CD: It sounds like a unique thing, to be that close to the process.
BM: No one’s done it. We haven’t allowed anybody to do it, because it’s just another extra thing that we can’t think about. But since I had the camera it was easier. After a while, everybody was used to it. There’s some bonus music videos on it as well. I’m excited about it because I’m into film and music videos a lot now. Music video director for hire. (Laughs)
CD: Will the DVD be just part of the box set or will that be available separately as well?
BM: Only in the box set. Maybe someday it’ll be re-released or it ends up in the theaters in year or two as a different movie, but right now you can’t get it anywhere but in the box set.
CD: To shift a bit to the live stuff, you guys always do great covers, like the Hendrix stuff and “Buster Rides Again.” Do those kind of choices come organically from the jazz culture or is that something that you really trouble over in terms of what you’re going to play that isn’t yours?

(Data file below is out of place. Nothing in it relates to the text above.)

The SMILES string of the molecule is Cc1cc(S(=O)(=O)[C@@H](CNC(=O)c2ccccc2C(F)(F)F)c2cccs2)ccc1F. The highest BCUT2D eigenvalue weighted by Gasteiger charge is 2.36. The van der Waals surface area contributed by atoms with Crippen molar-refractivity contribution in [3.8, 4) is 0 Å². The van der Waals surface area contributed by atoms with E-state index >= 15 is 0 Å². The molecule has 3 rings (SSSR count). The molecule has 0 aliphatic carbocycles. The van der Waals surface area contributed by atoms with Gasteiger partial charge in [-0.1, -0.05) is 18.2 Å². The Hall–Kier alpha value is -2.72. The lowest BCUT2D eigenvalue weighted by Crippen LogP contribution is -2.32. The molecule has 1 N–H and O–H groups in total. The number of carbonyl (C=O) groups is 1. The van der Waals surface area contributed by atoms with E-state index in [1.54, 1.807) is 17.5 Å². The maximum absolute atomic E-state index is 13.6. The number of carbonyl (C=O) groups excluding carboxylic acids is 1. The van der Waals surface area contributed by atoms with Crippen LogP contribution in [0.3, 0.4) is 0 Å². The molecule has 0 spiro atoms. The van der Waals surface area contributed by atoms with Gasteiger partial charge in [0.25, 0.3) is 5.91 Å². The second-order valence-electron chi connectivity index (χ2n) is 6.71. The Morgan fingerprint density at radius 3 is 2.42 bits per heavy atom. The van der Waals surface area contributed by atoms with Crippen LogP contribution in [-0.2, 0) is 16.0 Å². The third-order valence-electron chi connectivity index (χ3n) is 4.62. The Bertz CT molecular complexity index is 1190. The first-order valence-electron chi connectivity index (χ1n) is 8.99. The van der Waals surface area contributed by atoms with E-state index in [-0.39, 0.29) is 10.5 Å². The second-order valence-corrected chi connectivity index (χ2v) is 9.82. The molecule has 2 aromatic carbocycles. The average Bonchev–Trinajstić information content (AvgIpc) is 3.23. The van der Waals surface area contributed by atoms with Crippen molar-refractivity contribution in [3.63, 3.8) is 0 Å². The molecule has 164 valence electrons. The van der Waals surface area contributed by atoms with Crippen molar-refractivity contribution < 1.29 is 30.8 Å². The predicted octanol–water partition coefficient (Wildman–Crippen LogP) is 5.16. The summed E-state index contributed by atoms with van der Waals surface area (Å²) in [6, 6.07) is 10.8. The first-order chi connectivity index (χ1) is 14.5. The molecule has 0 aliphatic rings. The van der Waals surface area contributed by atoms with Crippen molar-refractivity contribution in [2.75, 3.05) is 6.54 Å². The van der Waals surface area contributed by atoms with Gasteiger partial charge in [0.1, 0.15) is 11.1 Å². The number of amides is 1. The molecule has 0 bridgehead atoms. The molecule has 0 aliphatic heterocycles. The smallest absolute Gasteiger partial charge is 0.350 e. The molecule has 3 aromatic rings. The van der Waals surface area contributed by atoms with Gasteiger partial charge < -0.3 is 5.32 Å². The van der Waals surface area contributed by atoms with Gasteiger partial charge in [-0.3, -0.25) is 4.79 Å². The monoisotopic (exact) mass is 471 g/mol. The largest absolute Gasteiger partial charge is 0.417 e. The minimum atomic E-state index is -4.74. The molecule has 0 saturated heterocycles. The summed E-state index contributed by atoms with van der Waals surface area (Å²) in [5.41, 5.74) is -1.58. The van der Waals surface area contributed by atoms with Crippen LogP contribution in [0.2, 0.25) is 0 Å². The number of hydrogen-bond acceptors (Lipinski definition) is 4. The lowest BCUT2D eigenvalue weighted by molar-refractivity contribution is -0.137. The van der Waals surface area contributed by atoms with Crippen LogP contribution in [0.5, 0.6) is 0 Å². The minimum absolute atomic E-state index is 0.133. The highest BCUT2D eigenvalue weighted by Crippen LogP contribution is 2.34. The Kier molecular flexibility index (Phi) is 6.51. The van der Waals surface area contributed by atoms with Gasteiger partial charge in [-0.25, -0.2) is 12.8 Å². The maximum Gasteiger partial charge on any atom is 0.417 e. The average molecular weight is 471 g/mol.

BM: Being somewhat part of the jazz world, it’s what you do. You reinterpret music. It’s kind of like part of being a musician in that world. Which everybody does who is a real musician. You’re reinterpreting other people’s music, you’re checking it out. For jazz musicians it’s more common because there’s all these standards that are set up where you reinterpret those standards. But our way of doing things is to take some standards, which like “Buster Rides” is almost like a standard, but taking something else, like “Lively Up Yourself” or even “Satan Your Kingdom Must Come Down” is actually an old gospel sort of folk tune and, what we do naturally is say, “this is such a cool thing, let’s try to reinterpret it our way.” We love to do that. But we don’t like to overdo it. But I think we should do that soon, do a record where we do all covers, but where it’s like obviously all interesting choices. Every once in a while we do it, because it naturally comes; someone brings a tune to the table and we re-do it.
CD: One of the cool things with that, given that your audience is (at least in my mind) kind of diverse, is that doing a song from the jazz canon might expose your audience to some stuff that they might not otherwise listen to. Do you ever see that as one of your roles, to broaden peoples’ musical perspectives?